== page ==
Playing God

Will Wiles explores the phenomenon of “god games,” like Banished, “in which the player guides a small group of people in building a small village, which with careful guidance can become a small town.” He contemplates what their growing popularity suggests about players:

Post-apocalyptic scenarios often have undertones of amoral consumerist wish-fulfilment, in which we roam the shopping malls and other treasure houses of the modern world and take whatever we want, blasting anyone who gets in our way. Survival games are, at least, a little more honest about the challenges of such a situation and an individual’s chances within it. But perhaps it’s better just to focus on what this phenomenon means for this immature art form. With technological limitations falling away, game design might be exhausting the possibilities of more and increasingly discovering the power of less.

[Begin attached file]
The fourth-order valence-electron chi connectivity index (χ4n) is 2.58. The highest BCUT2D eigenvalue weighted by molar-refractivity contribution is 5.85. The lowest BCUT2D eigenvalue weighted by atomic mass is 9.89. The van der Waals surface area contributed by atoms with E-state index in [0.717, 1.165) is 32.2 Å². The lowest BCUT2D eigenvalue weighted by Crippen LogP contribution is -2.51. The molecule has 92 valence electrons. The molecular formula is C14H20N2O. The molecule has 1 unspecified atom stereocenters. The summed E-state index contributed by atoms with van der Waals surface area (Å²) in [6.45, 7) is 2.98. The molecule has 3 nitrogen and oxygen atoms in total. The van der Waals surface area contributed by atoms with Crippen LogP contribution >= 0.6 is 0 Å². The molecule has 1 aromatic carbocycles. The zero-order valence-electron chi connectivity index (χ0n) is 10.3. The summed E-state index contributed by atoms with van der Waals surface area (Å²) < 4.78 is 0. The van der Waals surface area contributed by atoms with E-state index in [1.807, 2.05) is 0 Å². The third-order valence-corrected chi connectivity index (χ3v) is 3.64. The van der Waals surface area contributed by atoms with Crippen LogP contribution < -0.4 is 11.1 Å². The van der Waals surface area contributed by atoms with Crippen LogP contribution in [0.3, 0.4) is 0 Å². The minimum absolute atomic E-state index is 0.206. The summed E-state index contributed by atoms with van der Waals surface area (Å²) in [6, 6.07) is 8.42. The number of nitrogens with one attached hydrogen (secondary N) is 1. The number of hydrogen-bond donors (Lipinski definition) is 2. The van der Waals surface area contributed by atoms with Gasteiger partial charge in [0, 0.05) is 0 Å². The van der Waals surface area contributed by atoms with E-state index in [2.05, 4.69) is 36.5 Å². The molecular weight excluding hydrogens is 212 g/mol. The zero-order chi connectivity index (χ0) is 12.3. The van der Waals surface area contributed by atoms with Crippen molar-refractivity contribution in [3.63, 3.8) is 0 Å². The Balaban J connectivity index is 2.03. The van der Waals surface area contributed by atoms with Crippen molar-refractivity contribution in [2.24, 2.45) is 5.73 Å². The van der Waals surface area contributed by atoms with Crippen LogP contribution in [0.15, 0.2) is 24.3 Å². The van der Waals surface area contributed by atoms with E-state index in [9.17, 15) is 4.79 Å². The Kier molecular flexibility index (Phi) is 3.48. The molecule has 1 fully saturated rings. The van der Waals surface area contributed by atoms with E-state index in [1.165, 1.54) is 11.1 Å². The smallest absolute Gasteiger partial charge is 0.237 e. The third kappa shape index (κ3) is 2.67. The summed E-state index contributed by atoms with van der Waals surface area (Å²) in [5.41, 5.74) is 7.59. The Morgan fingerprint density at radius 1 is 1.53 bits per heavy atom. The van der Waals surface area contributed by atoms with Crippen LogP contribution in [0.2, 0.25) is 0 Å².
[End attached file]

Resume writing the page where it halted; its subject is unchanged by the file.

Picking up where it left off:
At the heart of the new digital melancholy – wrapped in all that beauty – is primal simplicity, the basic animal equation: eat, don’t get eaten, keep going. The value of that simplicity, the playability of it, perhaps we could even say the fun of it, is watching the unexpected ways this elemental calculus can work itself out. And there is more watching involved. Vulnerability imposes a measure of passivity – in some situations, for instance, the only workable strategy might be to wait for danger to pass, to hide behind a hedge, to stay in the shelter until dawn or nightfall – so the environment and the atmosphere become more important, they are not just a Niagara of garish detail to be rushed past. There is a world to be experienced, and we must learn our place in it.